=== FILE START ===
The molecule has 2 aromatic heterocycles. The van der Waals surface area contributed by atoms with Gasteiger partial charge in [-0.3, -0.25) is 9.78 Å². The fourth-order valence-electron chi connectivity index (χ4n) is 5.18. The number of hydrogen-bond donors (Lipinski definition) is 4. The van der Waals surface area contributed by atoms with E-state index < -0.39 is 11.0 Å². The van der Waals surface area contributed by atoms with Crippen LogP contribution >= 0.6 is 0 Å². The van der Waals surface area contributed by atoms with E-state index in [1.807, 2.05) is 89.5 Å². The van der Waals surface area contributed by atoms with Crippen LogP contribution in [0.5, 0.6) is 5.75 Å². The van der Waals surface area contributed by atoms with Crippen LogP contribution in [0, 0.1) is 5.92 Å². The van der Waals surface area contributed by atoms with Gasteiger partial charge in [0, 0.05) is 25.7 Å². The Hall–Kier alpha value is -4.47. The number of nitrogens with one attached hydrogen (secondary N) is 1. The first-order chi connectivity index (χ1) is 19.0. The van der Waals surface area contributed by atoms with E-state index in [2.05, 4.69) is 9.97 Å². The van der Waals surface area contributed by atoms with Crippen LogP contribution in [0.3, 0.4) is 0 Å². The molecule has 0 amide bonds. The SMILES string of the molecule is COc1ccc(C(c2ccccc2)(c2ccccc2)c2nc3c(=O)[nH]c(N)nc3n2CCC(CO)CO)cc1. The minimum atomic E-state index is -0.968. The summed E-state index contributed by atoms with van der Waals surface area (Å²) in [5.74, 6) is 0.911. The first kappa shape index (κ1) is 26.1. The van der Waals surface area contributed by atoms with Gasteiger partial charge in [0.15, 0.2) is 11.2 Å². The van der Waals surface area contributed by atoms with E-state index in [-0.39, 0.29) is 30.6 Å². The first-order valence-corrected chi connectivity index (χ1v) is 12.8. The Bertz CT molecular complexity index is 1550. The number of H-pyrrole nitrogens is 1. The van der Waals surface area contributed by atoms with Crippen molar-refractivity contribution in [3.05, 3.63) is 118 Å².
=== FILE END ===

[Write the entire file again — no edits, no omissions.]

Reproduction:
The molecule has 2 aromatic heterocycles. The van der Waals surface area contributed by atoms with Gasteiger partial charge in [-0.3, -0.25) is 9.78 Å². The fourth-order valence-electron chi connectivity index (χ4n) is 5.18. The number of hydrogen-bond donors (Lipinski definition) is 4. The van der Waals surface area contributed by atoms with E-state index < -0.39 is 11.0 Å². The van der Waals surface area contributed by atoms with Crippen LogP contribution >= 0.6 is 0 Å². The van der Waals surface area contributed by atoms with E-state index in [1.807, 2.05) is 89.5 Å². The van der Waals surface area contributed by atoms with Crippen LogP contribution in [0.5, 0.6) is 5.75 Å². The van der Waals surface area contributed by atoms with Crippen LogP contribution in [0, 0.1) is 5.92 Å². The van der Waals surface area contributed by atoms with Gasteiger partial charge in [0, 0.05) is 25.7 Å². The Hall–Kier alpha value is -4.47. The number of nitrogens with one attached hydrogen (secondary N) is 1. The first-order chi connectivity index (χ1) is 19.0. The van der Waals surface area contributed by atoms with E-state index in [2.05, 4.69) is 9.97 Å². The van der Waals surface area contributed by atoms with Crippen LogP contribution in [0.3, 0.4) is 0 Å². The molecule has 0 amide bonds. The SMILES string of the molecule is COc1ccc(C(c2ccccc2)(c2ccccc2)c2nc3c(=O)[nH]c(N)nc3n2CCC(CO)CO)cc1. The minimum atomic E-state index is -0.968. The summed E-state index contributed by atoms with van der Waals surface area (Å²) in [5.74, 6) is 0.911. The first kappa shape index (κ1) is 26.1. The van der Waals surface area contributed by atoms with Gasteiger partial charge in [0.15, 0.2) is 11.2 Å². The van der Waals surface area contributed by atoms with E-state index in [-0.39, 0.29) is 30.6 Å². The first-order valence-corrected chi connectivity index (χ1v) is 12.8. The Bertz CT molecular complexity index is 1550. The number of H-pyrrole nitrogens is 1. The van der Waals surface area contributed by atoms with Crippen molar-refractivity contribution in [3.05, 3.63) is 118 Å².